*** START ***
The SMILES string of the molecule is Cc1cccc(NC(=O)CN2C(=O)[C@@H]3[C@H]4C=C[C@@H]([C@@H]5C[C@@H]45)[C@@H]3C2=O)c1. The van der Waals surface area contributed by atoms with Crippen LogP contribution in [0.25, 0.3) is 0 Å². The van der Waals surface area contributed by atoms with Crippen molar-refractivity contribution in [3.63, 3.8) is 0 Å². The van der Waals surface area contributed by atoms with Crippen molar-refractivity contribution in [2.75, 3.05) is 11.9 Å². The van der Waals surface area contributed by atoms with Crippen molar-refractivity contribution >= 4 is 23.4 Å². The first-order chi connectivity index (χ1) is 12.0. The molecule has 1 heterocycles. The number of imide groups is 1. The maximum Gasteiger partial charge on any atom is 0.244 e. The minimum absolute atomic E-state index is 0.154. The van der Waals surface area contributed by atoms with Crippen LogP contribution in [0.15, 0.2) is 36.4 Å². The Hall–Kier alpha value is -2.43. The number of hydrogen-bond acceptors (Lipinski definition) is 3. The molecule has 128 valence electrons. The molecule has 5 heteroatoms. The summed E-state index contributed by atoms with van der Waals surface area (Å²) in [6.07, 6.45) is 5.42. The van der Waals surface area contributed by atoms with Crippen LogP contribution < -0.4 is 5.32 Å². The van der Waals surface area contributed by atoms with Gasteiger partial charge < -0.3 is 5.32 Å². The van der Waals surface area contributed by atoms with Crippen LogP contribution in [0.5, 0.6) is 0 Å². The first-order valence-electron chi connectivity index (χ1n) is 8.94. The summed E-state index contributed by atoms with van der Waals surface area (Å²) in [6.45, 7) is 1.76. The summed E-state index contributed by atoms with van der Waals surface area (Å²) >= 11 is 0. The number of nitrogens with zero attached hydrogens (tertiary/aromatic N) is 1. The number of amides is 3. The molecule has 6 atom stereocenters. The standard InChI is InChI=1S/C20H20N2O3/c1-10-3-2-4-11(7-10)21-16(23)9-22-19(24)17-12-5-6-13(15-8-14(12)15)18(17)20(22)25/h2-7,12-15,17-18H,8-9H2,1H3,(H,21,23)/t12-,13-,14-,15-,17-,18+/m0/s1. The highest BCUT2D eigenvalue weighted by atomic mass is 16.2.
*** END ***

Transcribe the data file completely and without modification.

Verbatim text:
The SMILES string of the molecule is Cc1cccc(NC(=O)CN2C(=O)[C@@H]3[C@H]4C=C[C@@H]([C@@H]5C[C@@H]45)[C@@H]3C2=O)c1. The van der Waals surface area contributed by atoms with Crippen LogP contribution in [0.25, 0.3) is 0 Å². The van der Waals surface area contributed by atoms with Crippen molar-refractivity contribution in [3.63, 3.8) is 0 Å². The van der Waals surface area contributed by atoms with Crippen molar-refractivity contribution in [2.75, 3.05) is 11.9 Å². The van der Waals surface area contributed by atoms with Crippen molar-refractivity contribution >= 4 is 23.4 Å². The first-order chi connectivity index (χ1) is 12.0. The molecule has 1 heterocycles. The number of imide groups is 1. The maximum Gasteiger partial charge on any atom is 0.244 e. The minimum absolute atomic E-state index is 0.154. The van der Waals surface area contributed by atoms with Crippen LogP contribution in [0.15, 0.2) is 36.4 Å². The Hall–Kier alpha value is -2.43. The number of hydrogen-bond acceptors (Lipinski definition) is 3. The molecule has 128 valence electrons. The molecule has 5 heteroatoms. The summed E-state index contributed by atoms with van der Waals surface area (Å²) in [6.07, 6.45) is 5.42. The van der Waals surface area contributed by atoms with Crippen LogP contribution < -0.4 is 5.32 Å². The van der Waals surface area contributed by atoms with Gasteiger partial charge < -0.3 is 5.32 Å². The van der Waals surface area contributed by atoms with Crippen LogP contribution in [0.5, 0.6) is 0 Å². The first-order valence-electron chi connectivity index (χ1n) is 8.94. The summed E-state index contributed by atoms with van der Waals surface area (Å²) in [6.45, 7) is 1.76. The summed E-state index contributed by atoms with van der Waals surface area (Å²) >= 11 is 0. The number of nitrogens with zero attached hydrogens (tertiary/aromatic N) is 1. The number of amides is 3. The molecule has 6 atom stereocenters. The standard InChI is InChI=1S/C20H20N2O3/c1-10-3-2-4-11(7-10)21-16(23)9-22-19(24)17-12-5-6-13(15-8-14(12)15)18(17)20(22)25/h2-7,12-15,17-18H,8-9H2,1H3,(H,21,23)/t12-,13-,14-,15-,17-,18+/m0/s1. The highest BCUT2D eigenvalue weighted by atomic mass is 16.2.